By the end of August 2020, the World Bank's active portfolio in the Philippines consisted of 13 operations totaling US$2.5 billion. Of this, 22 percent was committed to “Urban, Resilience and Land” while 14 percent went towards “Agriculture and Food” related projects. While the Bank’s unwavering financial support to Duterte is not unique among donors, its strategic vision for transforming agriculture stands apart, as it remains inextricably linked with the escalating threats to land rights and violence against farmers who continue to struggle for their right to land.

The World Bank’s Vision to Transform Agriculture in the Philippines

“Transforming Philippine Agriculture During COVID and Beyond,” cover
Cover from June 2020 World Bank Publication Transforming Philippine Agriculture During COVID and Beyond. Credit: World Bank

Despite claiming to promote “New Thinking” in Transforming Philippine Agriculture During COVID and Beyond, the World Bank prescribes the same set of pro corporate policies that subjugated farmers in the country during the colonial and structural adjustment periods. The strategy outlines how in response to the pandemic, the Philippines should prioritize farm consolidation, modernization, industrialization, export promotion, and infrastructure development. The Philippines Department of Agriculture, in its proposed budget for 2021, has heeded these priorities from the Bank as it explicitly targets increasing: “export promotion and farm consolidation.”

Three hundred years as a Spanish colony and another half century under US rule highly concentrated land in the hands of several wealthy families and multinational corporations in the Philippines. While a US colony, large agribusiness corporations were granted massive tracts of government land as a part of the export-oriented economy. Following independence in 1946, land remained highly concentrated over the decades that followed, as 10 percent of the population owned 90 percent of the land in the late 1980s. Despite violent repression, tens of thousands of farmers took to the streets in sustained protest efforts until the Aquino government finally conceded and launched the Comprehensive Agrarian Reform Program (CARP) in 1988. The CARP had the goal of transferring eight million hectares of land from large estates and corporations to tenant farmers and farmworkers. After several decades of implementation, the government claims that CARP had distributed 4.8 million hectares of land, just over 15 percent of the entire county, to almost 3 million agrarian reform beneficiaries (ARBs) by 2018.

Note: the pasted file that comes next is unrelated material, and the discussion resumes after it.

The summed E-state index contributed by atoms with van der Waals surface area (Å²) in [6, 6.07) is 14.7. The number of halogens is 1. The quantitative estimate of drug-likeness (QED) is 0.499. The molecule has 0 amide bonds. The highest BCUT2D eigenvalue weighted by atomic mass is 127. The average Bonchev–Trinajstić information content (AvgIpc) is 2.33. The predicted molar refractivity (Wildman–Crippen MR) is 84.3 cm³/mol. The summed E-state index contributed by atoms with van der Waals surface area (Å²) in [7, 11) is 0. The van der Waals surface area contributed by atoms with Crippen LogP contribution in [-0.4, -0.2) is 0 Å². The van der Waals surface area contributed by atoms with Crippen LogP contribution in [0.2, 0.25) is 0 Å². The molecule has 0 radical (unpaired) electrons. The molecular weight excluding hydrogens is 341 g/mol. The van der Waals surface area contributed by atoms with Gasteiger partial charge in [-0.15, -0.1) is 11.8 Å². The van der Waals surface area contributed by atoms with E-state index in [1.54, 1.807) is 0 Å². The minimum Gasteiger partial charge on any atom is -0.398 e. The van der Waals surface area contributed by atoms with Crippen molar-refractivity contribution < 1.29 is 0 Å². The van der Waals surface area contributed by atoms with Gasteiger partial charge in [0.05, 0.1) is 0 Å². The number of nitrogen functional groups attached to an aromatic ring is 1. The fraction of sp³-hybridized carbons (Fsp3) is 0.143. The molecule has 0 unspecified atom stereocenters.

While such numbers may suggest the success of the program, the actual experience of the reform on the ground paints a dramatically different picture, as power imbalances and the absence of much needed support to beneficiaries undermined its effectiveness. Influential landowners were able to leverage their political power to ensure that nearly half of the land allocated was public and did not come from the largest private holdings. When their land was targeted for redistribution, large landowners at times used “fraudulent beneficiaries,” which allowed them to officially transfer the land while retaining control.

For farmers who initially received land, excessive amortization fees and lack of support led to debt, which in turn resulted in the widespread sale or lease of lands back into the hands of the big landlords and foreign agribusiness firms. For example, some 70 percent of the sugar plantation land redistributed on the island of Negros was leased back to its original owners.

While the government and World Bank point to the success of CARP, the June 2020 Report of the United Nations High Commissioner for Human Rights echoed the criticisms from peasant groups, noting that: “Powerful business and political actors consistently undermine efforts at land distribution and agrarian reform.”

“In practice, this results in pushing out smallholder farmers to enable large-scale commercial agribusiness operations to flourish.”

As a result of the entrenched political power of large landowners, millions of farmers in the Philippines remain landless and tenure insecurity is widespread, with 48 percent of adults feeling insecure about their land rights. Yet, as the best course forward, the World Bank prescribes consolidating land ownership in the hands of “efficient” farmers. In Transforming Philippine Agriculture During COVID and Beyond, the Bank cites “dysfunctional land markets” and a growing population as the drivers of severely fragmented land holdings. To address this “problem” the Bank states that the “consolidation of small and medium farms will enable producers to achieve economies of scale, reduce production costs, and realize higher farm productivity and profitability through more efficient farming.” In practice, this results in pushing out smallholder farmers to enable large-scale commercial agribusiness operations to flourish.

The Bank has recently assumed a larger role in facilitating land reform, approving a US$470 million loan for the Support to Parcelization of Lands for Individual Titling (SPLIT) project in July 2020. Of the titles issued during CARP, approximately 53 percent were granted as individual titles while the remaining 47 percent were issued as collective titles. According to the Bank, the SPLIT project will divide one million hectares currently under collective titles into individual titles and as a result, “strengthen tenure security” for close to one million smallholder farmer beneficiaries.

While the SPLIT project at first appears counterintuitive to the Bank’s goal of consolidating land, breaking down collective titles into individual ones will expedite land transactions and jumpstart “dysfunctional” land markets. By receiving individual titles, farmers will have the “choice” to sell their land and exit agriculture, allowing more land to be transferred to the “efficient” producers. The Bank acknowledges the “risks of beneficiaries selling part of their land to pay-off taxes owed or other debts, rendering the remaining plot unable to sustain their livelihoods.” For the one million farmers who receive an individual title through the project, selling their plot in land markets may be their only option, an outcome which will likely lead to wealthy interests consolidating ownership.